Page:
Guess my ethnicity according to 23 & me, and Ancestry.com

I jumped the band wagon and took one of those DNA test, not one but two. Let’s have fun. Guess my ethnicity. I think it is fun to guess other people’s ethnicity.  I’m obviously European but from what part? Guess what kind of breakdown of regions. I’ll post my ancestry test in a few days and let you all guess first, then I’ll update. Growing up I was told German, German, German. My Great Grandma’s parents were from Germany and everyone else as far back as I know were American.  I’ll put some pictures of me below so you can guess.

4c440-fb_img_1568426380691

68235-fb_img_1568426387976

9ab5a-fb_img_1568426398620

Use my link and get $100 off a 23andMe Health + Ancestry Service kit. $100 off offer ends December 2, 2019. You also can purchase DNA health to see if you carry genes for certain disease, and your health predisposition: https://refer.23andme.com/s/michellegast5 Save 50% or $100 off 23 & Me

So what am I? German and English. Just what I thought. I’ve also read that English people share 30% DNA with Germans. Don’t know if it’s true or not? Here’s my test results:

23meancesty

I’m pretty much from Northwest Europe.

tracev

I like this part. My grandpa told me we had Native American. Only .2% but from where? Who knows? It’s such a tiny percentage. Some people don’t count these percentages, but it’s in your DNA. It’s so small, but is it really there? .2% Subsaharan African. That’s cool. I want more of a mix. That’s just me. This is on my Mom’s side. My Grandma told me we have African.

Then 23 & Me has a region breakdown. This is my German Breakdown:

germany

This is my British break down, I have many regions in the United Kingdom. My maiden name, “Miller”, is from England, and I forgot where.

englsih

I think most of my DNA is from England.

This is my Irish breakdown:

irelandThis is my ancestor timeline, i like this, it’s pretty cool. timeline

This is my Ancesty.com test below. It says that I have more English/British, then German, then Irish, then Scandinavian. It’s pretty much the same. Ancestry has communities where it shows where your ancestors probably immigrated to and lived for years. This is accurate all the way back two centuries ago according to our family research, that has been past down, even before the Internet. My family has been in the Midwest for two centuries, and both my parents are from the Midwest.

 

ancestyAncestry says that I am native to England ok I’ll take it. Makes sense I’m an englishman. The English immigrated here years ago to escape the English government. Kings and Queens. Do I have royal blood? Maybe one day I’ll find out, if I have the money to renew my ancestry membership.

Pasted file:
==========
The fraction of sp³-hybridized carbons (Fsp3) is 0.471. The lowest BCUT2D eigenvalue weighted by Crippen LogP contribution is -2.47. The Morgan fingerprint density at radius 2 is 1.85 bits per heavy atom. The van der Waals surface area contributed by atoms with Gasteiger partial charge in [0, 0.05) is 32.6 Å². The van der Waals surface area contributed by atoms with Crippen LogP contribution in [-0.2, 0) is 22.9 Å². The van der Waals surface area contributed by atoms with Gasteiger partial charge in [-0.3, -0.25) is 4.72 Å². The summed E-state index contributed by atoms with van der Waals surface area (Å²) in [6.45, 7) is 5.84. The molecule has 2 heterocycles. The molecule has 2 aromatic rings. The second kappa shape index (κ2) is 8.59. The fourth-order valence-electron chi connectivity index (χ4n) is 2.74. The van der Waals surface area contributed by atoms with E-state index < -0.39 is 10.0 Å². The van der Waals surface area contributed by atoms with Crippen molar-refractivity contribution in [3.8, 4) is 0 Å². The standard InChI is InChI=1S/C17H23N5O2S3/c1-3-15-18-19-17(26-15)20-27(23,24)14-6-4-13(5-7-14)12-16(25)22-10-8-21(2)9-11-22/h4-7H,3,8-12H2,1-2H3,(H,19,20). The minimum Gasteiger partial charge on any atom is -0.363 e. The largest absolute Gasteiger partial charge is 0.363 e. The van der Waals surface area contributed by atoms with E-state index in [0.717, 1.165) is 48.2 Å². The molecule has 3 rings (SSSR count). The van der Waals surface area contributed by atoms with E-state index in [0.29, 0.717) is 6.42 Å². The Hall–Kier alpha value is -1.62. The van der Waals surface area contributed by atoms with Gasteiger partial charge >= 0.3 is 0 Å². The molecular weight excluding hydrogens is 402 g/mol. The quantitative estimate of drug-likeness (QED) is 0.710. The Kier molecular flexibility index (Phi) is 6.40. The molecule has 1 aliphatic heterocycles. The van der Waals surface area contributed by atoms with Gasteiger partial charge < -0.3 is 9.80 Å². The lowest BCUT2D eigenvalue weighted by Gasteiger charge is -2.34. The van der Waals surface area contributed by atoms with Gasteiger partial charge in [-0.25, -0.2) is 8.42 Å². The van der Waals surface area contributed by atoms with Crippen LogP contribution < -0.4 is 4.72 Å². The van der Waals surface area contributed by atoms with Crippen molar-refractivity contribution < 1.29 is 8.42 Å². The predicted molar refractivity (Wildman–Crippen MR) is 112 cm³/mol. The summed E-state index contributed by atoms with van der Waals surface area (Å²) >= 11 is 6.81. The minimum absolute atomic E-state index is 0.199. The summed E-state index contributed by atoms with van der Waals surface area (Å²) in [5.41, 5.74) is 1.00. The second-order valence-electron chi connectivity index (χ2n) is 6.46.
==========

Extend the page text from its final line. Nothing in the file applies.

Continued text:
You can also upload your DNA to other site for free.

This is my ethnicity according to the site: My heritage. Says I’m mostly Irish, Scottish, Welsh.

ba33c-screenshot_2019-09-14-18-26-30

This this is on My origins site. Mostly west and central Europe.

eb4f6-screenshot_2019-09-14-18-29-55

60b86-screenshot_2019-09-14-18-29-49

This test below is from the site: DNA Land. You can upload your DNA zip file to these sites for free.

aaaaafdsaf

This is DNA. Northwest European again. Which DNA test do I recommend? I like both 23& me and ancestry.com, but I think I pick 23&me because it has my haplogroup, more breakdown of regions, health reports, research, and I found my adopted cousin through 23 and me.  Was I surprised? I recommend DNA tests if you have the money it is fun and educational to me. I thought I was German. I guess I’m English but if you look at the reports all these regions share DNA and I also read that Germany and England share 30% DNA. I don’t know if this is true or nor do I have time to research. I think it is cool to have Native American and African. Even if the percentages are minute. I didn’t have Native American on my ancestry.com test, but my Uncle did. You can also upload your DNA to other sites like GED.com, and other sites. Just endless discoveries and education. Oh how far along we have advanced scientifically. My husband’s Mom is from Germany so he is 70% German and my girls are 50%. America is the melting pot. I have more diversity than my husband because his family immigrated sooner than my family. I think when you’re family has been in the United States longer there’s a chance for more diversity.

I recommend 23 & Me because it has more genetic information like:

Health Predisposition

That time I found out I had an adopted cousin through 23& me. ( Adoption story that turned out fantastic)

It turned out more than fantastic.

I did a 23& me test almost two years ago. It was fun and interesting to find out where my ancestors came from. Then I looked at my DNA matches, (where you view your DNA relatives). I saw my Uncle, then I saw more people I knew. I saw a close match and didn’t think anything of it. Then my Mom called me up because I gave her my password to my 23 & me so that she could see my results. She told me one of your Uncle’s had a baby and put it in up for adoption. I was excited but I misunderstood her. I was like “a baby”? I wanted to keep the baby, I love babies, she was like no, one of your Uncle’s fathered a child that is older than you and is looking for their biological family.